Blogging the Amendment

Offering a Forum to Discuss the Pros and Cons of the Marshall/Newman Amendment

Not A Little Irony Here

Vivian J Paige has a nice post up today describing the irony of Marshall/Newman proponents accusing vote NOers of using “scare tactics” because we point out that judges will do what judges have already done.  They even call our allies from the domestic violence action alliance “despicable” for doing this.

The irony came from the fact that the source of the usual screed was an opinion piece literally juxtaposed with a newspaper’s editorial detailing the actions of judges in a garden variety child custody case that became anything but routine simply because the people dividing their property and fighting over their child were two parties to a legal civil union in Vermont.

As Vivian points out, under current Virginia law, only gay couples are subject to this kind of threat to family stability, but if the Marshall/Newman amendment passes, all unmarried couples in Virginia will face courts that are required by the constitution to refuse to recognize or enforce their private agreements.

It’s time to put a stop to this stuff and refocus our legislators on the important stuff like good schools, good jobs, safe streets, and roads and mass transit that move people and not just cars.

It’s time to send them a message.

Read it all, and then vote NO on Ballot Question #1.

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August 11, 2006 - Posted by | activist judges, children, civil unions, straight couples, unintended consequences

2 Comments »

  1. Only private agreements that intend to approximate marriage. Read the amendment yourself, and maybe explain why the “chicken little” scaret tactics you’re using haven’t happened in any state that passed the amendment.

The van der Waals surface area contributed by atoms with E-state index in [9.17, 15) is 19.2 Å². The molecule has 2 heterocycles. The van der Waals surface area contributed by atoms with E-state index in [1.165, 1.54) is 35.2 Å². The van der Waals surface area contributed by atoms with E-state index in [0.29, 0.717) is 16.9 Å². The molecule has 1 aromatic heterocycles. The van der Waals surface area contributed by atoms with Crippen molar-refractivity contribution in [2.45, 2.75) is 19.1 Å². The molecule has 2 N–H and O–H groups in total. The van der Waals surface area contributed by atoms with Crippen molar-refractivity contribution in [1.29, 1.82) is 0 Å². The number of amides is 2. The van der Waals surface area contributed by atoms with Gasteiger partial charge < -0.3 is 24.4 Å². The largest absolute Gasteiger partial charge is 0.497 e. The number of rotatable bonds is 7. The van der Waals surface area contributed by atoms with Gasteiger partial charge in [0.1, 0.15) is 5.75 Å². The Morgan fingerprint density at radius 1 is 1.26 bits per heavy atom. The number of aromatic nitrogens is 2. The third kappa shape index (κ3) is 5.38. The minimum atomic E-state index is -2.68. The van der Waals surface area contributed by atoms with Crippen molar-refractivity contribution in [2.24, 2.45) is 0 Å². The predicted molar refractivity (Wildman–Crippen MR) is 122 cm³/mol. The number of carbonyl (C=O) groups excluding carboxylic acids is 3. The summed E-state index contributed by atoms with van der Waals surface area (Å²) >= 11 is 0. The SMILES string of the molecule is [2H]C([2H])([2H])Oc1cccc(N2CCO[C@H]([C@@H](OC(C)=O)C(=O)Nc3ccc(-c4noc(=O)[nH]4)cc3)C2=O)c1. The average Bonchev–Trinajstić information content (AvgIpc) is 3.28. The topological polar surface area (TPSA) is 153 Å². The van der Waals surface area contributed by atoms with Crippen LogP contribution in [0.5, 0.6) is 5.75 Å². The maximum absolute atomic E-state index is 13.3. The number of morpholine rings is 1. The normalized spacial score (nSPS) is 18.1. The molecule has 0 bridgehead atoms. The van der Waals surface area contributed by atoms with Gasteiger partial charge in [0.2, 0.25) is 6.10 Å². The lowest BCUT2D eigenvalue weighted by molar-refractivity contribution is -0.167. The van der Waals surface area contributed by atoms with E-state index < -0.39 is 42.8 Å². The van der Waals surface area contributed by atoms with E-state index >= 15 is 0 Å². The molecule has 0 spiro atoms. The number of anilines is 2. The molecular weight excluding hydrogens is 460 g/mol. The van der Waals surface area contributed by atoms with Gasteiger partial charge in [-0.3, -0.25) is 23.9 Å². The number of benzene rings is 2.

Comment by Insider | August 11, 2006 | Reply

  2. Sorry, Insider, you’re the one who wants to make unsupported, blanket assertions based on excerpts from the text of the amendment.

    What the amendment says is that the Commonwealth and its political subdivisions (including the courts) can’t “create or recognize a legal status for relationships of unmarried individuals that intends to approximate the design, qualities, significance, or effects of marriage.”

    It doesn’t say that the Commonwealth can’t recognize an agreement that, as a whole, tries to approximate marriage.

    It says that the Commonwealth can’t recognize “a legal status” that “intends to approximate” the “design, qualities, significance, OR effects of marriage.” The use of the article “a” and the use of the disjunctive “OR” mean (once the courts figure out what the “design,” “qualities,” “significance” and “effects” of marriage are) that the intent by a couple in an agreement to approximate ANY of them would render their agreement unenforceable in Virginia’s courts.

    Face it. The amendment as written goes way far beyond what you and other proponents want folks to believe it does.

    It also goes way beyond the language of any other amendment offered in any other state which explains the lack of precedent for judging the full scope of its potential adverse consequences by looking at litigation in the courts of other states.

    Architects of this amendment forgot to KISS, and now they must deal with the fact that, when voters read the whole text of their creation, common sense means that they just say NO.

    And, as to “scare tactics,” I’d look to proponents as the champs of hyperbole and hysteria when it comes to trying to make up some reasons to support this ill-conceived intrusion into Virginians’ homes and private lives.

    Comment by VoteNOva | August 11, 2006 | Reply


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